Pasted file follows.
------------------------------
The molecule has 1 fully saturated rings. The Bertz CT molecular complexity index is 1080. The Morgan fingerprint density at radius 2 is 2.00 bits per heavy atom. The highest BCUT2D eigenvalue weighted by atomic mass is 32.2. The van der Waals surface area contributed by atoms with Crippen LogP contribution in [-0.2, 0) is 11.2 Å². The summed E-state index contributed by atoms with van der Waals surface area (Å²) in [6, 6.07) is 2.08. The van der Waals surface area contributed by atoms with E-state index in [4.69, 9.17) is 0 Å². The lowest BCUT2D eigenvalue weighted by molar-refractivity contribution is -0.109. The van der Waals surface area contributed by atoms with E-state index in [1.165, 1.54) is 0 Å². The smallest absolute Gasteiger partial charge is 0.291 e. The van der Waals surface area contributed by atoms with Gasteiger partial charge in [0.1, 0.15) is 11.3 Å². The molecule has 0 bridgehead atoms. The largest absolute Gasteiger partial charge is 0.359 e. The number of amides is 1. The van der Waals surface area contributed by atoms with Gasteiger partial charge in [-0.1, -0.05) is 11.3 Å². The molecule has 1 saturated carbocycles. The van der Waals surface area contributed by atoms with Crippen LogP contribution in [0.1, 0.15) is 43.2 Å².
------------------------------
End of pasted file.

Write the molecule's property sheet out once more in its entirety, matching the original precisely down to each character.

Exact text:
The molecule has 1 fully saturated rings. The Bertz CT molecular complexity index is 1080. The Morgan fingerprint density at radius 2 is 2.00 bits per heavy atom. The highest BCUT2D eigenvalue weighted by atomic mass is 32.2. The van der Waals surface area contributed by atoms with Crippen LogP contribution in [-0.2, 0) is 11.2 Å². The summed E-state index contributed by atoms with van der Waals surface area (Å²) in [6, 6.07) is 2.08. The van der Waals surface area contributed by atoms with E-state index in [4.69, 9.17) is 0 Å². The lowest BCUT2D eigenvalue weighted by molar-refractivity contribution is -0.109. The van der Waals surface area contributed by atoms with E-state index in [1.165, 1.54) is 0 Å². The smallest absolute Gasteiger partial charge is 0.291 e. The van der Waals surface area contributed by atoms with Gasteiger partial charge in [0.1, 0.15) is 11.3 Å². The molecule has 0 bridgehead atoms. The largest absolute Gasteiger partial charge is 0.359 e. The number of amides is 1. The van der Waals surface area contributed by atoms with Gasteiger partial charge in [-0.1, -0.05) is 11.3 Å². The molecule has 1 saturated carbocycles. The van der Waals surface area contributed by atoms with Crippen LogP contribution in [0.1, 0.15) is 43.2 Å².